Just a few days ago, while in San Francisco attending the Hispanics in Philanthropy conference, my conversation with Karla Vasquez from United We Dream in Tennessee was interrupted by frantic messages on her phone. A meat processing factory had been raided by ICE and 97 line workers had been detained in what civil rights organizations called the largest single workplace raid in a decade.
Karla was being called to help out, to help connect with families, to help provide referrals to social services, legal representation, to be a voice for those too scared or too hurt to talk.
The next day, 530 children stayed home from the school. Some were missing parents, “other families are afraid that if their kids go to school and they go to work, that maybe they won’t see each other again” said Stephanie Teatro, co-executive director of the Tennessee Refugee & Immigrant Rights Coalition when interviewed by CNN.
In the following days, more than 100 local educators gathered at a church in Tennessee for a workshop on how to help students through the crisis. There were discussions about what to say, whom to call, what to do. And while many organizations in Tennesee worked (and continue to work) around the clock to provide to the best of their abilities services, connections and referrals, the truth is that families need so much more than a referral or help with Food Stamps enrollment- which in many cases they don’t qualify for.
Families and especially children need counseling, housing assistance, they need to know their rights, spouses, and parents need powers of attorney to designate guardianship for their children, families need legal representation and opportunities to able to feed themselves, wage-earners need jobs, students need free meals at schools and a safe space, mothers need childcare so they can go to work and yes, nonprofit leaders and advocates need resources, and the trust of the funding community to deliver those services to the families that need it most.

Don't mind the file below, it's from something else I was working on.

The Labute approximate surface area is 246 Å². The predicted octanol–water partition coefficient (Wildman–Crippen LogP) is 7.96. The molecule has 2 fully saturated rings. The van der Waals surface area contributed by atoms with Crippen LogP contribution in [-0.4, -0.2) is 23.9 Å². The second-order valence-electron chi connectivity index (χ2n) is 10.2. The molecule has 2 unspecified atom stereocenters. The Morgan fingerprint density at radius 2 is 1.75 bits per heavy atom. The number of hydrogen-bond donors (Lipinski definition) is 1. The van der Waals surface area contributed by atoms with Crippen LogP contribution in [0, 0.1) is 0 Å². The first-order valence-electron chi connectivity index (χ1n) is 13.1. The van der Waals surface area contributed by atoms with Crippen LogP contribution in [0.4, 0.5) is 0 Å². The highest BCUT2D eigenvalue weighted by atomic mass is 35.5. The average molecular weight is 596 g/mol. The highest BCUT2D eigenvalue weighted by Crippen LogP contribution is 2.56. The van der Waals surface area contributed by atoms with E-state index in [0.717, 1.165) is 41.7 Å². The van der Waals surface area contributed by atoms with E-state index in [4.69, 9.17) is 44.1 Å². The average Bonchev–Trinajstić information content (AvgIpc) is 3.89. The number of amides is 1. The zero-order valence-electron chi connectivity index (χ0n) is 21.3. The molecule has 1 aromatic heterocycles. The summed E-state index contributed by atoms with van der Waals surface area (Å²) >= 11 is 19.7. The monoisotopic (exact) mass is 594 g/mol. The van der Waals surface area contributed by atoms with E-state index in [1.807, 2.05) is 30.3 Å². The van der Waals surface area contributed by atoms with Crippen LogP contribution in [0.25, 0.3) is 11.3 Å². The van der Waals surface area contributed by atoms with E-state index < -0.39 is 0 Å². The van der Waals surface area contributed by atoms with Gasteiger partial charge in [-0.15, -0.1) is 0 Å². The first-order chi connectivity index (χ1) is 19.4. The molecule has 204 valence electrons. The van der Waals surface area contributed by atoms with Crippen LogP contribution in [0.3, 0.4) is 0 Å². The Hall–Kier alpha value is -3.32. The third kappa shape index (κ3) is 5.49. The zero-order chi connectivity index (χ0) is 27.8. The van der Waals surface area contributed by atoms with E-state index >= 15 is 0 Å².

What happened in Tennessee is unfortunately not unique. Every day in Georgia, dozens of individuals are detained by ICE as early as 5:00 am in the parking lot of their apartment complexes as immigrants leave their families to go to work; building, painting, maintaining the very structures cities and counties are proud to display in postcards, websites, and materials. Georgia, #1 for business yet 44 in economic well-being (2017 Kids Count, The Annie E. Casey Foundation).
And so the big elephant in the room is a question about capacity and if we (Latinx-serving organizations) are ready to address the needs our community have.
Do we have capacity in our organizations and local governments to respond this new reality or simply put, a man-made disaster affecting mostly children, their well being, and well as their educational and social development?
In Georgia, the answer is no. In general, legal providers are not meeting the demand, period. Pro Bono legal providers are even more scarce, let alone Spanish speaking legal providers. Many of the large nonprofit organizations do not even engage in detention or deportation work, simply because the odds of being successful are extremely low and let’s be honest. The numbers would not look great to funders.